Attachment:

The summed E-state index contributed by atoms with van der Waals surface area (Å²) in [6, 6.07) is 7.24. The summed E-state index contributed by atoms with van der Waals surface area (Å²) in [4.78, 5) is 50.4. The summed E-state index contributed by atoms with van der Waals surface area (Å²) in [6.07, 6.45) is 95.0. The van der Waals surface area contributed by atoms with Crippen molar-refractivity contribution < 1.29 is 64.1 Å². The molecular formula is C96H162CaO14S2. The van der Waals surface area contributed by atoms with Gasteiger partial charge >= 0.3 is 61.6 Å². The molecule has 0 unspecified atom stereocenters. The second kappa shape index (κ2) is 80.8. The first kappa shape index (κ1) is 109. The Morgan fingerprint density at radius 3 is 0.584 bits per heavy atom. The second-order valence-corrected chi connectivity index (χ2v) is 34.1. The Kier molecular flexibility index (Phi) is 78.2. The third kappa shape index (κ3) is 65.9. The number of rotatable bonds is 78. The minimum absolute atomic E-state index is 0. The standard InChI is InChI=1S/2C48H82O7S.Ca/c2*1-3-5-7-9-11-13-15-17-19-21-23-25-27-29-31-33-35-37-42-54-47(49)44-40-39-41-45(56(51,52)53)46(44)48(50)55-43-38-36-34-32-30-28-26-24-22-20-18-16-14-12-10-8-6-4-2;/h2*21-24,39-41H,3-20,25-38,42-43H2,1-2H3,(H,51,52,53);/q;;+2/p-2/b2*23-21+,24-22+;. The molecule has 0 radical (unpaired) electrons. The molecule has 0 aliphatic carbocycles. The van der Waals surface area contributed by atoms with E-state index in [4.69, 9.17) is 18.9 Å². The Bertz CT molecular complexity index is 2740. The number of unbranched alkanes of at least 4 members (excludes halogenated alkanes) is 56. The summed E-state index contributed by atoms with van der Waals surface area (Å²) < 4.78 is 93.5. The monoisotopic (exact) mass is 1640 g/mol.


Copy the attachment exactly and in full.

The summed E-state index contributed by atoms with van der Waals surface area (Å²) in [6, 6.07) is 7.24. The summed E-state index contributed by atoms with van der Waals surface area (Å²) in [4.78, 5) is 50.4. The summed E-state index contributed by atoms with van der Waals surface area (Å²) in [6.07, 6.45) is 95.0. The van der Waals surface area contributed by atoms with Crippen molar-refractivity contribution < 1.29 is 64.1 Å². The molecular formula is C96H162CaO14S2. The van der Waals surface area contributed by atoms with Gasteiger partial charge >= 0.3 is 61.6 Å². The molecule has 0 unspecified atom stereocenters. The second kappa shape index (κ2) is 80.8. The first kappa shape index (κ1) is 109. The Morgan fingerprint density at radius 3 is 0.584 bits per heavy atom. The second-order valence-corrected chi connectivity index (χ2v) is 34.1. The Kier molecular flexibility index (Phi) is 78.2. The third kappa shape index (κ3) is 65.9. The number of rotatable bonds is 78. The minimum absolute atomic E-state index is 0. The standard InChI is InChI=1S/2C48H82O7S.Ca/c2*1-3-5-7-9-11-13-15-17-19-21-23-25-27-29-31-33-35-37-42-54-47(49)44-40-39-41-45(56(51,52)53)46(44)48(50)55-43-38-36-34-32-30-28-26-24-22-20-18-16-14-12-10-8-6-4-2;/h2*21-24,39-41H,3-20,25-38,42-43H2,1-2H3,(H,51,52,53);/q;;+2/p-2/b2*23-21+,24-22+;. The molecule has 0 radical (unpaired) electrons. The molecule has 0 aliphatic carbocycles. The van der Waals surface area contributed by atoms with E-state index in [4.69, 9.17) is 18.9 Å². The Bertz CT molecular complexity index is 2740. The number of unbranched alkanes of at least 4 members (excludes halogenated alkanes) is 56. The summed E-state index contributed by atoms with van der Waals surface area (Å²) < 4.78 is 93.5. The monoisotopic (exact) mass is 1640 g/mol.